It’s 2015; last year I deprecated passwords on my friends-and-family hosted-web-content VM. My message was “Get ssh keys or get out”.

Of course some folks were dragging their feet on this. Come to discover that in at least some cases they were embarrassed to admit that they still use passwords for stuff here in the future. Cobbler’s children and all that.

I wrote up some instructions for an otherwise highly-clued friend who somehow had avoided having the syntax for ssh-keygen burned into the back of his eyelids. These instructions include how to generate the keys, how to use them, and how to convince his raspi to only allow login via ssh key (no passwords, though the account password is still useful for console login and/or sudo access).

From the command line prompt on a Mac or your Linux laptop or whatever (sorry, Windows is out of scope for me) run this:

ssh-keygen -b 2048 -t rsa -C should be your real email address, “your full name”, or any other meaningful token for recipients of your public half - it’s truly a comment; it’s not baked into the key like an HMAC-based DNS update, so you can change it at any time with a text editor).

The result should be ~/.ssh/id_rsa and ~/.ssh/

Send me a copy of ~/.ssh/ (as an attachment please; don’t cut and paste into email as text/quoted-plain makes getting it back out again a chore).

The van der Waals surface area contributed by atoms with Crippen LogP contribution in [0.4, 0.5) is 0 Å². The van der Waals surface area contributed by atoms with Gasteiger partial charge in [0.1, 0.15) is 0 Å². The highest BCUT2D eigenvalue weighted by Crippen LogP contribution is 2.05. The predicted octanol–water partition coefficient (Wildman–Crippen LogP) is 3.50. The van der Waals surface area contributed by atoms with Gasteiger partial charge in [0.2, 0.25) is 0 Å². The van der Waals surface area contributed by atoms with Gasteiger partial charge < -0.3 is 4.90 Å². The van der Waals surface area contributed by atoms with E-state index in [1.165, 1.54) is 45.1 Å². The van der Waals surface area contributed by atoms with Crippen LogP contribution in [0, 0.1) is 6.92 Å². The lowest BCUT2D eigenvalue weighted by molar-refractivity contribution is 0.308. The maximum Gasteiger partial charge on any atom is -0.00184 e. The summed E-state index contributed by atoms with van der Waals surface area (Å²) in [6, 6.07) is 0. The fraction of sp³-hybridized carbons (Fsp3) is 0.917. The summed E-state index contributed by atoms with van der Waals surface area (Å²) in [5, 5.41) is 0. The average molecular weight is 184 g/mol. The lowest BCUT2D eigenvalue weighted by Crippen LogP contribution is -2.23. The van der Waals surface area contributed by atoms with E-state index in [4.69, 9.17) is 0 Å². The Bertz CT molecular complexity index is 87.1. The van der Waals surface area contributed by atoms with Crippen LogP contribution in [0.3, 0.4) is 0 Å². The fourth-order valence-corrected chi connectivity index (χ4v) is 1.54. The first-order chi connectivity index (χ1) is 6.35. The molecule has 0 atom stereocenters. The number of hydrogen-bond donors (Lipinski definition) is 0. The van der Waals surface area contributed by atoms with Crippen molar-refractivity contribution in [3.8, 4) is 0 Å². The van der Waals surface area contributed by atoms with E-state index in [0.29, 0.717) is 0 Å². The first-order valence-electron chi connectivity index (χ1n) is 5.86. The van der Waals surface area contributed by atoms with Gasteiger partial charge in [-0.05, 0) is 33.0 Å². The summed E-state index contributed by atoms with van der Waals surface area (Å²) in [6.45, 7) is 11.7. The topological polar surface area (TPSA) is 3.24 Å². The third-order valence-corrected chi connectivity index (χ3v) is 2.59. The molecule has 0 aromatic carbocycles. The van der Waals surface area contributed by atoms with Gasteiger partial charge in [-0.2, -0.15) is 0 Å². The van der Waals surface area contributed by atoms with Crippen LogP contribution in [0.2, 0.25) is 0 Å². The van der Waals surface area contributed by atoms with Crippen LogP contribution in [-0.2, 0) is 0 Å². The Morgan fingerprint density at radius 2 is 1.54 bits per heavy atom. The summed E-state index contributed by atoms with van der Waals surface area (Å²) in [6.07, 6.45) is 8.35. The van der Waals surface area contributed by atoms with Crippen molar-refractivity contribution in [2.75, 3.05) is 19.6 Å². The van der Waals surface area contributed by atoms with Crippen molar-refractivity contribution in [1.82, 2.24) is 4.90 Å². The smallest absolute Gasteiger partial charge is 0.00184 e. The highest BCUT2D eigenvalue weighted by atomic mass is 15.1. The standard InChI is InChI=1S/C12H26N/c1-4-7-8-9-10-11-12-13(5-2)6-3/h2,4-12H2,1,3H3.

While you’re at it, put a copy of that .pub file on your raspi in ~pi/.ssh/authorized_keys. File mode on ~pi/.ssh should be 755; authorized_keys should be 644. Both should be owned by pi. sshd checks ownership and mode all the way down from root, so be careful about group-writable in /home or stuff like that (I think raspbian gets this right, but it’s cost me some wasted time in the past).

On your Pi, you should be able to add:

PasswordAuthentication no
KbdInteractiveAuthentication no

to /etc/ssh/sshd_config (search for both config options in the file and comment out if they’re already there - memory tells me that last instance “wins” in that config file format but I’ve only had one shot of espresso so far today). Reboot or restart sshd.

Now, ssh pi@mypi.local should prompt you for your ssh key password and let you in.

To test keys-only, try ssh joe@mypi.local. You should get:

merlot:~ rs$ ssh joe@ 
Permission denied (publickey). 
merlot:~ rs$

Still need a password on the pi account, so that sudo works.